A lovely and disturbing collection of Le Guin's finest short and short-short stories. It is fascinating that she included a story first published in Ms. magazine alongside a story (the title story) first published in Playboy magazine. My favorites in this collection are: The Professor's Houses, A Child Bride, Olders, The Wise Woman, and The Poacher--all fantastical fairy-tale type stories with layered Jungian psychology. Read any one of these before bed and you'll have highly entertaining dreams ...more
Stephen Gallup
Nov 22, 2013 Stephen Gallup rated it liked it
It feels like I've read quite a lot of Ursula K. Le Guin over the years, although perhaps not so much in comparison with all she has written. I admire her ability to evoke mood and the variety in her styles, genres, subjects.

That's a lead-in to saying this story collection didn't fulfill my hopes. Nothing stands out as being particularly wrong, it's just that I didn't stay connected.

The first story, "Half Past Four," concerns a family in which the parents have divorced and the grown daughter has
Oct 07, 2011 Kate rated it liked it
Shelves: read-in-2011
"This collection of mainstream stories, which have been published in such distinguished magazine as The New Yorker, Harper's Omni, and Playboy, is a stunning example of the virtuosity of the legendary Ursula K. LeGuin.

In her own words:'These stories span twelve years of writing, from the early eighties to the mid-nineties. It took them a long time to gather themselves into a whole, with the shape and the subtle interconnections that make a bunch of stories into a book.

'Recently I have published
A strange mix here. I had never read any of LeGuin's realistic fiction, and honestly, I found most of it pretty ho-hum. The stories that purported to be about people and relationships felt more like skimming over a Facebook page, not actually getting to know someone. I'll confess I couldn't even bring myself to finish "Ether, OR," a rambling plotless story told from the points of view of too many residents of a small town. I barely finished "Half Past Four" for the same reasons even though I kno ...more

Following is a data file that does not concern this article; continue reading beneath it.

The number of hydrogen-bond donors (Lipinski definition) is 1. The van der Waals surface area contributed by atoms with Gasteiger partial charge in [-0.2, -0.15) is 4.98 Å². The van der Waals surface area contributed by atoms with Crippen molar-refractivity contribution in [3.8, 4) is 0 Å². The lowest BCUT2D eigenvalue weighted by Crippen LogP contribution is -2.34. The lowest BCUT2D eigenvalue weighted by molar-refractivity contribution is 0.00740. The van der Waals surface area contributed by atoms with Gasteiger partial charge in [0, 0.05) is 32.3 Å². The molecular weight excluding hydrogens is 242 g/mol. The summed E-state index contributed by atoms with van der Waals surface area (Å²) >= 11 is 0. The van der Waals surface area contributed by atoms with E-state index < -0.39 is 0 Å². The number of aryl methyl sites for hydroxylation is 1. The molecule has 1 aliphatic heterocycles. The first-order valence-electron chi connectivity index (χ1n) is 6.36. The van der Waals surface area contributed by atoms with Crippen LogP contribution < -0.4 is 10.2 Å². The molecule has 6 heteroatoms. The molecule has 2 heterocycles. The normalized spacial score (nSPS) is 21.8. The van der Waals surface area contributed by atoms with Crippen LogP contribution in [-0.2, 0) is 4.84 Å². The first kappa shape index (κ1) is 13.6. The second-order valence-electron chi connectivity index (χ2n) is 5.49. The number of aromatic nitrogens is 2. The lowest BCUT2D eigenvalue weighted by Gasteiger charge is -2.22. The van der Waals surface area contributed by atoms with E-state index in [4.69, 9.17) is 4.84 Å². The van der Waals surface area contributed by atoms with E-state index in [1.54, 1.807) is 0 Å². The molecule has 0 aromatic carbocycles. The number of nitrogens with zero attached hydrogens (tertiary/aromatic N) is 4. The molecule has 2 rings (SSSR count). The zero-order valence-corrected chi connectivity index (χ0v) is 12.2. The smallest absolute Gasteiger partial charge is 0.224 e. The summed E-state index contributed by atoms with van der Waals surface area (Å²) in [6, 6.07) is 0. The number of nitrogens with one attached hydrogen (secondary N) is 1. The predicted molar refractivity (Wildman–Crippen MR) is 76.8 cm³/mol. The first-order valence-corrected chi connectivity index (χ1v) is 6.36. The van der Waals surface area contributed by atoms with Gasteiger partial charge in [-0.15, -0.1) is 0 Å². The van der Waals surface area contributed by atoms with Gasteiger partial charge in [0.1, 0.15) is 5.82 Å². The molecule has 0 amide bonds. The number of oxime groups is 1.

Claire H
Mar 01, 2013 Claire H rated it it was ok  ·  review of another edition
I read only three of these stories and couldn't finish. There's an emotional turbulence running through each of these stories that reminds me of both A.S. Byatt and Ray Bradbury, and left me with a profound sense of unease. A strangeness haunts these stories, both metaphorical - as in the tale of a miniature, almost-but-not-quite dollhouse a professor builds as a stress reliever (a microcosm of his world) - and literal, as in the tale of a family who wakes up one day to find their water running ...more
It's genuinely just about impossible to rate short-story collections, isn't it? They're such a mixed bag, and so subjective in quality, even from the best authors. And this is another instance where I wish Goodreads allowed half-stars; this book occupies the 3.5-star territory in my mind, or even maybe 3.75.

Stories I liked a lot (*=favorite):